Tuesday, December 4, 2012

Strava: Friend or Foe?

Seems almost everybody is on Strava these days, just like Facebook. Some active people upload all their workouts on Strava. I've been uploading most of my activities since this spring. Strava's database is open, which means any third part app can access the millions of tracks logged into Strava.

I just learned of another nifty Strava app, Multiple Ride Mapper.  You can enter your Strava athlete ID number and date range, and the app will pull all of your rides into a single interactive Google map at once. Here are screen shots of the three areas I've ridden in so far this year, the northeast, Arizona and Colorado.

The northeast. Sad I haven't visited Maine this year.

Arizona. Rectangular loop in middle was 100km death-march Dave and I
did this spring.

Colorado and New Mexico

I'd zoom in further in southern New Hampshire, but I'm afraid I'd incriminate myself. That brings me to the point of this post. Strava may seem like all fun and games, but it is increasingly being used against cyclists. You've probably heard of the cases out west where pedestrians and cyclists have been killed while riders were attempting to regain KOMs. Strava data was used as evidence in civil trails.

Last Sunday I ran in the Middlesex Fells. I used to ride there a lot until it became just too hostile of a place to ride. Little has changed. There are multiple websites documenting mountain biking transgressions against the land and other trail users. Friends of the Fells has always been hostile towards cycling in the Fells. Check out the article in right column. You may want to see the anti-mountain biking video they recently put up on YouTube. Our adversaries can be quite resourceful.

Not only are riders publicly documenting their high-speed prowess in a highly used trail system, they are doing it on illegal trails. This can't make the mountain biking community look good when petitioning the DCR for greater access.

Private landowners have also become aware of Strava and search for people trespassing on their land. I've learned of local cases where this has happened with riders being confronted by landowners later after they trespassed.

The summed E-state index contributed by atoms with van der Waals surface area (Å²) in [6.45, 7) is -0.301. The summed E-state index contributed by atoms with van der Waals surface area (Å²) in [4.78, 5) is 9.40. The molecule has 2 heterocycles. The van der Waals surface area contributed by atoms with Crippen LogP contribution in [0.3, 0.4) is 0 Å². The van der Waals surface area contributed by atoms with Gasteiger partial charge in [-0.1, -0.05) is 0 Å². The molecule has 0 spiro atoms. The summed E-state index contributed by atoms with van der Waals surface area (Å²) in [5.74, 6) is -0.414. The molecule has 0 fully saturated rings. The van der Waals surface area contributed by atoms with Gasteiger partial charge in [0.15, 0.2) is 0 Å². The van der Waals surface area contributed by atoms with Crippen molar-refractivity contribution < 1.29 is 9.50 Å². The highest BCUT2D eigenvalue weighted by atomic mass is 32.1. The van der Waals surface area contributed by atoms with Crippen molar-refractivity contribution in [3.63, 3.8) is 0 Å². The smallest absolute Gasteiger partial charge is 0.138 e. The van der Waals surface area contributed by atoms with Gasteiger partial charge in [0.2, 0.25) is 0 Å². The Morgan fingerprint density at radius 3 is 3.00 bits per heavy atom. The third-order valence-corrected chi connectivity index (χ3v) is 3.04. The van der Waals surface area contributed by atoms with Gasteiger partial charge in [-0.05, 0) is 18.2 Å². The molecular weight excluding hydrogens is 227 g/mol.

If you ride posted private property or illegal trails, please don't broadcast it to those who will use it against us. If you ride unposted or questionably legit trails, carefully consider posting these rides on Strava. Even if you label the ride private, it is still in the data base and can be accessed. I demonstrated this a while back.

Hopefully I can added another cluster of tracks in dead center of the country over this weekend. With visiting Michigan over the holidays, that tallies up to about a quarter of the states biked in this year.


CB2 said...

I "think" most of my riding is on the up and up and have little worry about incriminating myself. But just like facebook, Strava could give away your activities to individuals you might prefer not know them like your employer. I can imagine someone calling in on a beautiful day, going for a ride and being busted the next day because their boss was following them.

ChrisS said...

If you ride an illegal trail, that's one thing; uploading that to Strava is just stupid. At least, if you do, mark it as "private".

Has anyone gone through the trails on the FOTF video, and seen which ones are actually illegal? MTB use at the Fells is not banned - it is just restricted to some trails (and as far as I know those trails have no speed limit).

the bully said...

Speaking of Strava. When you get back make sure you check out the new "Pipeline Trail" in Merrimack, and we're also flagging yet another Greens Pond trail this Saturday.